When I was a child, I dreamed of having a “green thumb.” The cottage was covered in flowering vines, with plants of all kinds hanging from the ceiling and occupying every room. I didn’t realize that all I needed to do was choose the right plants for my environment, and water them properly.
It sounds easy, right? Because it isn’t every day that you will find an instruction manual for your plants, you’ll naturally be inclined to search the internet for tips and suggestions on how to maintain your new plants. Don’t worry, I’ll give you all my best tips here. There is no doubt that having indoor plants in your home can boost your mood as well as reduce your stress levels.
Add a little touch of life and home decor to your humble abode, office, cave, or as I like to call it… My lair. Your wellbeing and happiness will increase as a result.
5 Indoor Houseplants for Happiness:
Plants like succulents can tolerate the dry indoor conditions of your home unlike many other plants. As well as having thick and enlarged roots, as well as fleshy, thick stems and leaves, they are able to retain water, so watering is minimal. Webster’s online dictionary says the word succulent comes from the latin word succulentus, which means “having juice.”
During the winter months, succulents go dormant, so don’t worry if you don’t see much growth. Spring and summer are when most plants strive, grow, and even bloom-leaving fall as a period of limbo. Your succulents need to have the most light possible during the day, so place them near a window.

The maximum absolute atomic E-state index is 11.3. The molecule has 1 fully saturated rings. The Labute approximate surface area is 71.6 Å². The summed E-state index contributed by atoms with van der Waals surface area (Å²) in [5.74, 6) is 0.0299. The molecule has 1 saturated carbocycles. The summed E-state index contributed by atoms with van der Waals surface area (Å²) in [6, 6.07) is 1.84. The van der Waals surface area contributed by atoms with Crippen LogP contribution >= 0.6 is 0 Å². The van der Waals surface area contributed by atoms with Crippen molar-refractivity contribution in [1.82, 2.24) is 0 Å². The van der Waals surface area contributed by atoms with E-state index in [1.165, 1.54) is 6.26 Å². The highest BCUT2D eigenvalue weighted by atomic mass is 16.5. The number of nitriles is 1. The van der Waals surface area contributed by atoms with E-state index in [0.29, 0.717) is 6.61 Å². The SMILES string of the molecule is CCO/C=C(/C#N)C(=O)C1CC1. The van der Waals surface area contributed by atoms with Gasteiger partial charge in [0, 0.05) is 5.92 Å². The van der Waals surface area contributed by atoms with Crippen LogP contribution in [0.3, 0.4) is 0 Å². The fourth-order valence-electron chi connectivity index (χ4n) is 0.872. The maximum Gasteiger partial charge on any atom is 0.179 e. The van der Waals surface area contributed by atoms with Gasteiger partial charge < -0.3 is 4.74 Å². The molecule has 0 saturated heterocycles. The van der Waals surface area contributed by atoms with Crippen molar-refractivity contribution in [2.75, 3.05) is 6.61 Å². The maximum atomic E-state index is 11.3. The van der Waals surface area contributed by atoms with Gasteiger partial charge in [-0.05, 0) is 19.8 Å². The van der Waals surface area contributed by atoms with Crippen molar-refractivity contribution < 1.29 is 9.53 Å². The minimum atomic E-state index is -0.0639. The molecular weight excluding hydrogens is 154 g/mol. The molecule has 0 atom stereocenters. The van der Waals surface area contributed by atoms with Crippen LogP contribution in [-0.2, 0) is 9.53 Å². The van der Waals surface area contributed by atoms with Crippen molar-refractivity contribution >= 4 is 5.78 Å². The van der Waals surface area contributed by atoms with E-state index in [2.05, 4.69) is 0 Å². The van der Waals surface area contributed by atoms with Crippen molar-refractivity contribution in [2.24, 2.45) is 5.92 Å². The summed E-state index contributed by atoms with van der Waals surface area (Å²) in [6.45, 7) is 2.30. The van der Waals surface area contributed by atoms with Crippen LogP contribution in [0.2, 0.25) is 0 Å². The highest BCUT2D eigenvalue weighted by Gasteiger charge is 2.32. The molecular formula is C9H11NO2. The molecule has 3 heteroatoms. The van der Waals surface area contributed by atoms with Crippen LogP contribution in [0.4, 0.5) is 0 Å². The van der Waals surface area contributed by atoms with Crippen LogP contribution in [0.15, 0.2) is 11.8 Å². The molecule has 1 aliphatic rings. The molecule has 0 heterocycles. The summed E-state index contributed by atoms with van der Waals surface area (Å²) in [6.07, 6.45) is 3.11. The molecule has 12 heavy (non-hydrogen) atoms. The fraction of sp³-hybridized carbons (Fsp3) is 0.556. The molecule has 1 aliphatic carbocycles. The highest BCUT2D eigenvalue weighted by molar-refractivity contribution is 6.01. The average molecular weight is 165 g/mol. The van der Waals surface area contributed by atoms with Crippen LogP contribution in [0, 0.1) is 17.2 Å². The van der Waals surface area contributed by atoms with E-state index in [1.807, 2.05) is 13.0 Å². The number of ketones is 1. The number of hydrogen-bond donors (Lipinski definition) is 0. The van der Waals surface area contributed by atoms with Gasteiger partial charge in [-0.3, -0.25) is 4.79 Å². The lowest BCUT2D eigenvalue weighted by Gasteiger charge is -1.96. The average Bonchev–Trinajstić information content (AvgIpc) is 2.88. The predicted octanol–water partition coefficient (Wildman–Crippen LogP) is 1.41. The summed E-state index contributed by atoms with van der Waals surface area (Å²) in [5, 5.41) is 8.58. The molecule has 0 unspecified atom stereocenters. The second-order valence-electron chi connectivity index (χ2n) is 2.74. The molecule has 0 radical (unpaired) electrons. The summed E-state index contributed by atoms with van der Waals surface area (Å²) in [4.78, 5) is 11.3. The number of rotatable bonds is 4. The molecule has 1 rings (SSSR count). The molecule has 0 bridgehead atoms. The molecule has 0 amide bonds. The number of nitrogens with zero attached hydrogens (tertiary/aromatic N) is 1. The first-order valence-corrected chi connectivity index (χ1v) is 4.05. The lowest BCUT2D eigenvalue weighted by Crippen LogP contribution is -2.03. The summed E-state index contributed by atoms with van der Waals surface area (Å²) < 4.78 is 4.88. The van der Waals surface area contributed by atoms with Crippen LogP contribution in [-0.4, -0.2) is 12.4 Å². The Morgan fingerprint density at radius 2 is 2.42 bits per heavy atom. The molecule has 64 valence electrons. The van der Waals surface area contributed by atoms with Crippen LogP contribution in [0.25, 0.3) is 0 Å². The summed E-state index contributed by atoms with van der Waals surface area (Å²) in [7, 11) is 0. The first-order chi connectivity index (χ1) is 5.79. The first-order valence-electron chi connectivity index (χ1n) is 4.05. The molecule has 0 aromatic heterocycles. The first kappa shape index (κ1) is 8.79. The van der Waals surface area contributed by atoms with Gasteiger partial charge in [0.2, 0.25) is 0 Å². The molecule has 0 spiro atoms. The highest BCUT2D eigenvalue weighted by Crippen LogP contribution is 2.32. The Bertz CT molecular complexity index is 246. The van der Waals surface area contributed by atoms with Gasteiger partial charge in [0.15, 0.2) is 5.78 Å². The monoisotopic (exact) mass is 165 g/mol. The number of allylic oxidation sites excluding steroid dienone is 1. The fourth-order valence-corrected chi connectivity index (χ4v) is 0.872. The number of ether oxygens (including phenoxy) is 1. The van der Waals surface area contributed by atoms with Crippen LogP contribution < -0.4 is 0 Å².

A plant known as Aspidistra Eliator that looks nothing like cast iron is a great beginner plant. Excellent for foyers and places at the bottom of stairs where all else fails.
You should repot this baby every other year as needed or as it grows, preferably in the spring. Whenever the roots of your cast iron plant start growing over the edge, you need to repot it. If you’re forgetful, don’t worry because this plant is one tough warrior that doesn’t require frequent watering.
Snake plant, or Mother-in-Law’s Tongue, is also a member of the Asparagus family, or Asparagacea. Those who grew this beautiful houseplant were viewed as blessed by the gods with long life, prosperity, intelligence, beauty, art, poetry, health, and strength. Almost indestructible, snake plants need well-drained soil, so if you have the opportunity, sprinkle some sand on top to allow them to rehydrate and drain properly.
The snake plant’s soil doesn’t require as much water as the cast-iron plant. Water the soil monthly or whenever the soil is completely dry in the winter. Let the soil dry between waterings.
The Chlorophytum Comosum is one of the more common house plants. It is a popular plant due to the speed at which new plants form and it grows quickly. This bad boy should be hung in a space with indirect bright light, though it can tolerate some direct sunlight. Make sure you let the soil dry between waterings when you water your spider plant.
Upon touching soil, the small spider plantlets will grow into another plant that you can fill your space with, or you can leave them alone to create a beautiful full basket of greenery. Spider plants come in three different cultivars.
The low maintenance nature of this plant makes it a great choice for rooms with little or no light. In your ZZ plant, you will see similarities to the features you’ve seen on rhizomes (potato-like roots) of other plants you’ve owned in the past. Rhizomes store water so plants can survive for long periods of time without being watered. If you are prone to forgetting to water your plants the ZZ plant will survive on a monthly watering schedule.
This plant is called a Zanzibar Gem in Feng Shui, and in Mandarin it is called a Jin Qian Shu, which means gold money tree. These plants are also believed to be associated with good fortune, making them good housewarming plants.